By Ben Long
Backcountry Hunters & Anglers exists so Americans can pass on our world-class outdoor heritage, including the freedom and challenge that comes with the backcountry, to our kids and grandkids.
If we want to succeed, hunting and fishing needs to remain affordable. We cannot build an outdoor culture that requires a big 4X4, a trailer full of ATVs and a motorhome as an entry fee.
Happily, the backcountry is a bargain, open to anyone willing to work for access. The fact is, most undeveloped backcountry (Forest Service “roadless areas”) are only a couple mile’s hike from a road, well within distance to haul a buck or bull by pack or game cart.
by Jim Posewitz
In the beginning, humans hunted to live. Today some still live to hunt. Originally it was a matter of survival to utilize what was killed. Today, using what is killed is essential to ethical hunting.
After you have taken possession of the animal you have killed and taken time to appreciate it, it is then time to care for your gift. The task at hand will vary. For some animals it is simply a matter of putting it into your game pouch and continuing. For big game there is field dressing and properly caring for all the useable parts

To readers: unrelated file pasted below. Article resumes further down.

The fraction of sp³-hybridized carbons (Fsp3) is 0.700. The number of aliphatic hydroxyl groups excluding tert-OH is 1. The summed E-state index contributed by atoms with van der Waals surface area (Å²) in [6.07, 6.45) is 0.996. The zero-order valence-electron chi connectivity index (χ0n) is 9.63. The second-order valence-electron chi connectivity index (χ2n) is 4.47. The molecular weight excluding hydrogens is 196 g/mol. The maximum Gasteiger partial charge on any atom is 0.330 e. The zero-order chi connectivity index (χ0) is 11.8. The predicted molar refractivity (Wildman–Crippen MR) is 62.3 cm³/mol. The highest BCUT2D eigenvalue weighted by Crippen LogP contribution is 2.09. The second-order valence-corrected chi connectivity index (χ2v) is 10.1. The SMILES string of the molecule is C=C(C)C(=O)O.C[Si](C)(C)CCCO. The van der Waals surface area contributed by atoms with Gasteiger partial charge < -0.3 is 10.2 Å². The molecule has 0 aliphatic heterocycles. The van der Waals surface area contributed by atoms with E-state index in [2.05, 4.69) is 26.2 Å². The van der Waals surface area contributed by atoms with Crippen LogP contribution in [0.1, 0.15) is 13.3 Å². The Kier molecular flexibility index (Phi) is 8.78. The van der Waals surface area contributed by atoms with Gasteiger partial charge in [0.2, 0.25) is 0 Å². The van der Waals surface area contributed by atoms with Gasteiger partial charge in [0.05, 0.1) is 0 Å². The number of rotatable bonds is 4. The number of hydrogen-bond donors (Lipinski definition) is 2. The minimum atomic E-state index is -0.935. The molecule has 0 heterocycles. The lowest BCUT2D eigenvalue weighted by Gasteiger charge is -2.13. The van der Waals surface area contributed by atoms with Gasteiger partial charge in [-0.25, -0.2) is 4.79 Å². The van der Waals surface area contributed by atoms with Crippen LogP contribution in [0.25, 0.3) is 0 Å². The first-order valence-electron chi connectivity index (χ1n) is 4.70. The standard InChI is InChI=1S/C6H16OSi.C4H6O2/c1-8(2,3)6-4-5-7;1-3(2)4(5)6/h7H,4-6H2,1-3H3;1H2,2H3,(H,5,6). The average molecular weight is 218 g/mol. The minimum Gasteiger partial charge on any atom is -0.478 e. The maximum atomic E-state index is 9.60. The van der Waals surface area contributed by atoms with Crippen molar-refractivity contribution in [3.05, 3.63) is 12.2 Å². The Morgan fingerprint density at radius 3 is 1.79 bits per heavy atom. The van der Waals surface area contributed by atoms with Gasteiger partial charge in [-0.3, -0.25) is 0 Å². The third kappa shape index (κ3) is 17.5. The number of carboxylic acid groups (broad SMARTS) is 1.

Under all circumstances, the ethical hunter cares for harvested game in a respectful manner, leaving no waste. Field dressing has several advantages. It reduces the risk of spoiling edible parts, and it returns parts of the animal to the earth where it found life.
Field dressing begins the natural recycling process that involves scavenging birds, insects, and decay as the unused parts return energy and nutrient cycles to the ecosystem. This is a marvelous process of renewal, and surplus parts of what you harvest should be thoughtfully returned to the earth.
Copyright and permission from:
Posewitz, Jim. Beyond Fair Chase: The Ethic and Tradition of Hunting. Falcon
Publishing: Helena, MT, 1994.